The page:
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Indo-Pak WC semi-final, not Kashmir, on Gilani's India visit agenda: Awan

March 29, 2011 - Islamabad

Pakistan Prime Minister Yousuf Raza Gilani is going to visit India to watch the Indo-Pak World Cup semi-final match in Mohali, and "not to discuss the Kashmir issue" with his Indian counterpart Dr Manmohan Singh, Information Minister Firdous Ashiq Awan has said.

Awan made these comments while briefing media persons after a cabinet meeting, trying to contain the diplomatic scoop pertaining to the upcoming meeting between Gilani and Dr Singh, who had invited the former to watch the high voltage Indo-Pak encounter on Wednesday.

However, she hastened to add that the two prime ministers could discuss anything on the occasion, The Dawn reports.

In reply to a question, she said that Pakistan's Foreign Office and the Pakistan High Commission in New Delhi were working to fully utilize the occasion for the improvement of relations between both countries.

he said that the occasion would be utilized to bridge the communication gap between the leaderships of the two countries through this gesture of goodwill of the Indian government.

Gilani believed that the invitation was a significant way forward on the diplomatic front and the government had accepted it in the larger interests of the country, she added.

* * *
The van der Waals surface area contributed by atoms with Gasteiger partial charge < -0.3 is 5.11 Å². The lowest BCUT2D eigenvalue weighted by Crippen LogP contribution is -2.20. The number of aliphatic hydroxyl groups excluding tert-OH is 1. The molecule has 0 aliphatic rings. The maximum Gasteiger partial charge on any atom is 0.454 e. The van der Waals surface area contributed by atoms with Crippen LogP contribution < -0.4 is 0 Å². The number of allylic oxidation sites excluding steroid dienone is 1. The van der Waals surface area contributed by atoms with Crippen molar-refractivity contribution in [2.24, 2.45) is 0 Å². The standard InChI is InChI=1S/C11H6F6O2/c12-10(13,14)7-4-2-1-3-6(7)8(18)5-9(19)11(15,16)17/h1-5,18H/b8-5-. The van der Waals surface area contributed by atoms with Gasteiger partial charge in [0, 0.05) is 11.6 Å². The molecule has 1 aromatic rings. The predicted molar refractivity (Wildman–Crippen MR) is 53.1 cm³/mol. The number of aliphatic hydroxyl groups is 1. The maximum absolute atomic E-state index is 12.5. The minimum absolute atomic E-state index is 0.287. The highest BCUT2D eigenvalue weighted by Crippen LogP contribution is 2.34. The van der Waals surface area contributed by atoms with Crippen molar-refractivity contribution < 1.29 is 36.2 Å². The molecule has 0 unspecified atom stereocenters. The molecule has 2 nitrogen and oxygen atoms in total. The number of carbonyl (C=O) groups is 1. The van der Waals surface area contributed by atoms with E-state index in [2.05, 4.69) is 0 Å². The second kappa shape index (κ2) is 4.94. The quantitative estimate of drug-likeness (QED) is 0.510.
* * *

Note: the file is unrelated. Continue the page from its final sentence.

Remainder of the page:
When asked whether the government had taken the security establishment and opposition parties into confidence before accepting the invitation of the Indian prime minister, the minister said that all stakeholders had been taken on board in this regard.

The minister also said that the government could not take as many people to Mohali as it wanted because of the limited availability of tickets for the match.

Everything will become clear by Tuesday (today) about the composition of the prime ministerial entourage and the issues that could be discussed during the meeting, she said.

Awan said that the keenness to accompany Gilani was such that she, too, would have missed the trip had she not been the Information Minister, and added that while the government was still trying its best to accommodate more people, it all depended on how many guests would be allowed by the Indian authorities.

The minister refused to get into the controversial statement made by Interior Minister Rehman Malik on Monday that Pakistani intelligence agencies were monitoring the national cricket team so that no match-fixing takes place.

"Once head of the federal cabinet, Prime Minister Gilani, is himself going to India to buck up our team, the statement by one minister shouldn't demoralise the players," she maintained.


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